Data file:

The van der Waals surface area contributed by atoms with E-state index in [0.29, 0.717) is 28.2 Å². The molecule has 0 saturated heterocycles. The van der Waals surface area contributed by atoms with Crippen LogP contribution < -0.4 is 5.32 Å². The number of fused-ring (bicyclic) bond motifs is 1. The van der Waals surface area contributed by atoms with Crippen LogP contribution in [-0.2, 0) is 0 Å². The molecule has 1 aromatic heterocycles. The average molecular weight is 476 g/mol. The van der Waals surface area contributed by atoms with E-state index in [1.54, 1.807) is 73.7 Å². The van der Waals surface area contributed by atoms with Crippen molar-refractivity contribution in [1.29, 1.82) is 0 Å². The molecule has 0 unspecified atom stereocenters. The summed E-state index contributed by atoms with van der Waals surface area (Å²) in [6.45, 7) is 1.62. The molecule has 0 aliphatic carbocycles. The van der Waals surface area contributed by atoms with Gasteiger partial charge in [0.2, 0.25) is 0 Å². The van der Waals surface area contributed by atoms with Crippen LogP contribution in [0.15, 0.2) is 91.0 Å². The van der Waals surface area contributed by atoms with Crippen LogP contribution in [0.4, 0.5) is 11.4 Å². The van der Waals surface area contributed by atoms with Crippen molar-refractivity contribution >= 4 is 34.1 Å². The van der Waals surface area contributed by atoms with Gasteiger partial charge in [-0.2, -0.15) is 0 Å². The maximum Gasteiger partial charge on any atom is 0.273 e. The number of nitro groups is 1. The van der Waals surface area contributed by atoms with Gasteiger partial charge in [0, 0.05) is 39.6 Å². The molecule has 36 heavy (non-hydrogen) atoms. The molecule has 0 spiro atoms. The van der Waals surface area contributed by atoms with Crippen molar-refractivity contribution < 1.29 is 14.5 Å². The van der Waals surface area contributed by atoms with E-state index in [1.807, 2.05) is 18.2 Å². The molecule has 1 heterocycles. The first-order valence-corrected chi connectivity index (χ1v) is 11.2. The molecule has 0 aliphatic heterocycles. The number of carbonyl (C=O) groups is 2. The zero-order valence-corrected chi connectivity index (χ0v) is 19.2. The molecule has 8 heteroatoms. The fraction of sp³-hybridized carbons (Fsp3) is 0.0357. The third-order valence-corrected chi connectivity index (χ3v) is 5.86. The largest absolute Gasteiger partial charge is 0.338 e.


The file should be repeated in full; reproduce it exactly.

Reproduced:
The van der Waals surface area contributed by atoms with E-state index in [0.29, 0.717) is 28.2 Å². The molecule has 0 saturated heterocycles. The van der Waals surface area contributed by atoms with Crippen LogP contribution < -0.4 is 5.32 Å². The number of fused-ring (bicyclic) bond motifs is 1. The van der Waals surface area contributed by atoms with Crippen LogP contribution in [-0.2, 0) is 0 Å². The molecule has 1 aromatic heterocycles. The average molecular weight is 476 g/mol. The van der Waals surface area contributed by atoms with E-state index in [1.54, 1.807) is 73.7 Å². The van der Waals surface area contributed by atoms with Crippen molar-refractivity contribution in [1.29, 1.82) is 0 Å². The molecule has 0 unspecified atom stereocenters. The summed E-state index contributed by atoms with van der Waals surface area (Å²) in [6.45, 7) is 1.62. The molecule has 0 aliphatic carbocycles. The van der Waals surface area contributed by atoms with Gasteiger partial charge in [0.2, 0.25) is 0 Å². The van der Waals surface area contributed by atoms with Crippen LogP contribution in [0.15, 0.2) is 91.0 Å². The van der Waals surface area contributed by atoms with Crippen LogP contribution in [0.4, 0.5) is 11.4 Å². The van der Waals surface area contributed by atoms with Crippen molar-refractivity contribution >= 4 is 34.1 Å². The van der Waals surface area contributed by atoms with Gasteiger partial charge in [-0.2, -0.15) is 0 Å². The maximum Gasteiger partial charge on any atom is 0.273 e. The number of nitro groups is 1. The van der Waals surface area contributed by atoms with Gasteiger partial charge in [0, 0.05) is 39.6 Å². The molecule has 36 heavy (non-hydrogen) atoms. The molecule has 0 spiro atoms. The van der Waals surface area contributed by atoms with Crippen molar-refractivity contribution < 1.29 is 14.5 Å². The van der Waals surface area contributed by atoms with E-state index in [1.807, 2.05) is 18.2 Å². The molecule has 1 heterocycles. The first-order valence-corrected chi connectivity index (χ1v) is 11.2. The molecule has 0 aliphatic heterocycles. The number of carbonyl (C=O) groups is 2. The zero-order valence-corrected chi connectivity index (χ0v) is 19.2. The molecule has 8 heteroatoms. The fraction of sp³-hybridized carbons (Fsp3) is 0.0357. The third-order valence-corrected chi connectivity index (χ3v) is 5.86. The largest absolute Gasteiger partial charge is 0.338 e.